Can you please tell us a bit about yourself: your education and work background, projects you were involved in and any achievements?
I grew up in Ohio, and received aB.A. in Economics and Business from the University of Cincinnati, where I graduated magna cum laude and received an award as the outstanding graduate in the college of Arts and Sciences. Following that I attended Rutgers Law School in New Jersey where I received a Juris Doctor degree.
My working career has gone through several phases. I began as a lawyer, and worked for many years in a law firm where I eventually became a partner. During that time I also served in local government, and was twice elected to the governing council of a small town in northern New Jersey.
After practicing law for about 15 years, I was offered an opportunity to be involved in the business world, and decided to change my career. For more than 10 years I worked as a business executive, and gained a lot of experience in finance, management, marketing, government relations, and technology.
I eventually became interested in teaching, and have found that it is something I enjoy even more than either of my prior careers. In the fall of 2010, I came to AUCA, and have primarily taught business and law classes over the past three years.
How long have you been teaching at AUCA and what are the classes you offer?
This is my third year at AUCA. I have taught courses in BA Department, the IBL Department, the First Year Seminar program, and also freshman orientation. In the BA department my courses include Introduction to Management, Business Ethics, Business Law, and most recently Introduction to Business, Business Research Methods, and Senior Thesis Seminar. In the IBL department I taught Contract Law, Introduction to the U.S. Legal System, Legal Ethics, Legal Research Methods, Legal Skills, and Moot Court. In the spring of 2012 I was asked to teach FYS, and I taught a FYS Discussion section in the spring and fall of 2012. I also have been a freshman orientation group leader for past last two years.
I believe that part of my teaching responsibilities involves service, and have served on a number of University committees over the past three years. I am finishing my second year on the Faculty Senate, and also served on the Bard College/AUCA Faculty Education Oversight Committee; the Curriculum Development Committee; the Faculty Status, Promotion and Research Committee; the Academic Policy Committee; and the Open Education Resources Committee.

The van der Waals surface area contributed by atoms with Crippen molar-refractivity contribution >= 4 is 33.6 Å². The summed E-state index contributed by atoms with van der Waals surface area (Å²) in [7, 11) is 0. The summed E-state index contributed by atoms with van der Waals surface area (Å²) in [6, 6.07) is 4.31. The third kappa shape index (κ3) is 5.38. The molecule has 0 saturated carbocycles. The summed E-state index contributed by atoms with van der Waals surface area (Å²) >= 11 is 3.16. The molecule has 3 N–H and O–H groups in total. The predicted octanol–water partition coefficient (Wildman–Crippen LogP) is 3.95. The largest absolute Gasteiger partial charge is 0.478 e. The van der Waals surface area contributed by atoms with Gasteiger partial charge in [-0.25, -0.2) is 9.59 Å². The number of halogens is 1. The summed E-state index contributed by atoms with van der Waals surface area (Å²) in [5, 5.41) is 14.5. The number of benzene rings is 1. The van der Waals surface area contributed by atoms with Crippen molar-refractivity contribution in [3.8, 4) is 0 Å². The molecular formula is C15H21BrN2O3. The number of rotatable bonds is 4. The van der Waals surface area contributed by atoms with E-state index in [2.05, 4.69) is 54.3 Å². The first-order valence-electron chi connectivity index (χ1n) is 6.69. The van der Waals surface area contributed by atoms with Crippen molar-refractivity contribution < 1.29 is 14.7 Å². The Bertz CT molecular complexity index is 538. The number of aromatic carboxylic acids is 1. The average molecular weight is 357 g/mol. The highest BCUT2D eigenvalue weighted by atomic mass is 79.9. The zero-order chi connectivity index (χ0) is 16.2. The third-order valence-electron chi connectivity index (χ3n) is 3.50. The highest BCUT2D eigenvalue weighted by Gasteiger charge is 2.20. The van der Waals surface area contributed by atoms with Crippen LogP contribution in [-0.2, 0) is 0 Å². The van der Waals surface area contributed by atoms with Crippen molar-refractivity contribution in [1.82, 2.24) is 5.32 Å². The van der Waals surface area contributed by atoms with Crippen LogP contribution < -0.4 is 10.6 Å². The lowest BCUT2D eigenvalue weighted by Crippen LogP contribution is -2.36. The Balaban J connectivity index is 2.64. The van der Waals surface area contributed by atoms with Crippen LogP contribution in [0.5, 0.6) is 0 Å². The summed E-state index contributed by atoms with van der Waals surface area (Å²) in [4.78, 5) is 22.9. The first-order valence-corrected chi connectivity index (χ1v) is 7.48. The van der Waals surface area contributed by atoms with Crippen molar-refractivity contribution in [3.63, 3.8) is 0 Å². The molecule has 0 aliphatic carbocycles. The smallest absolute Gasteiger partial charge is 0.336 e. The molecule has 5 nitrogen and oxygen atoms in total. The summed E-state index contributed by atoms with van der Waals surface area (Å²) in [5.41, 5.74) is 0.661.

Why AUCA, not other universities?
AUCA is unique in Kyrgyzstan and Central Asia. A liberal arts model of education truly provides students of the knowledge and skills to compete in a rapidly changing world. At AUCA, students are able to learn in an atmosphere where critical thinking is valued and encouraged. It is exciting to be part of a community where students are challenged to think logically, engage in serious inquiry, and develop effective written and oral communication skills. These skills will give AUCA students a competitive advantage throughout their professional careers.
What do you like/do not like about Kyrgyzstan?
I really enjoy living in Kyrgyzstan. The one thing I would change is the driving habits of a few people. Most are OK, but there are a few who can’t be bothered by traffic signals, speed limits, and traffic etiquette. I have adjusted by just trying to stay out of the way.
What do I like? I really like the gracious hospitality and friendship offered by everyone I have met in Kyrgyzstan. I like the traditions, the celebrations and the food, which is not only healthier but also less expensive than in the U.S., especially raspberries and strawberries. Finally, I love teaching at AUCA, and being part of the AUCA community.
What do students do after they graduate, having a BA major?
Many of our graduates work for companies in Kyrgyzstan, and a few international students return to their home countries to open their own business or join an established business. AUCA graduates can be found in almost every major company in Kyrgyzstan. Other graduates successfully started their own business, while others go on to graduate school for an MBA, or other master’s degree. Some of our graduates have continued their studies in top business schools in the U.S., Europe and Asia.
Tell us about AUCA students. How are they different from student of other universities?
I believe that students around the world have more in common than they have differences. My observation is that they have similar dreams and ambitions to succeed on both a personal and professional level.
What could you advise to prospective students of Business Administration department?
Work on improving your English writing and speaking skills. Being a good writer means that you are able to think logically and express yourself clearly. Being able to effectively present your work will enable you to be persuasive and successful.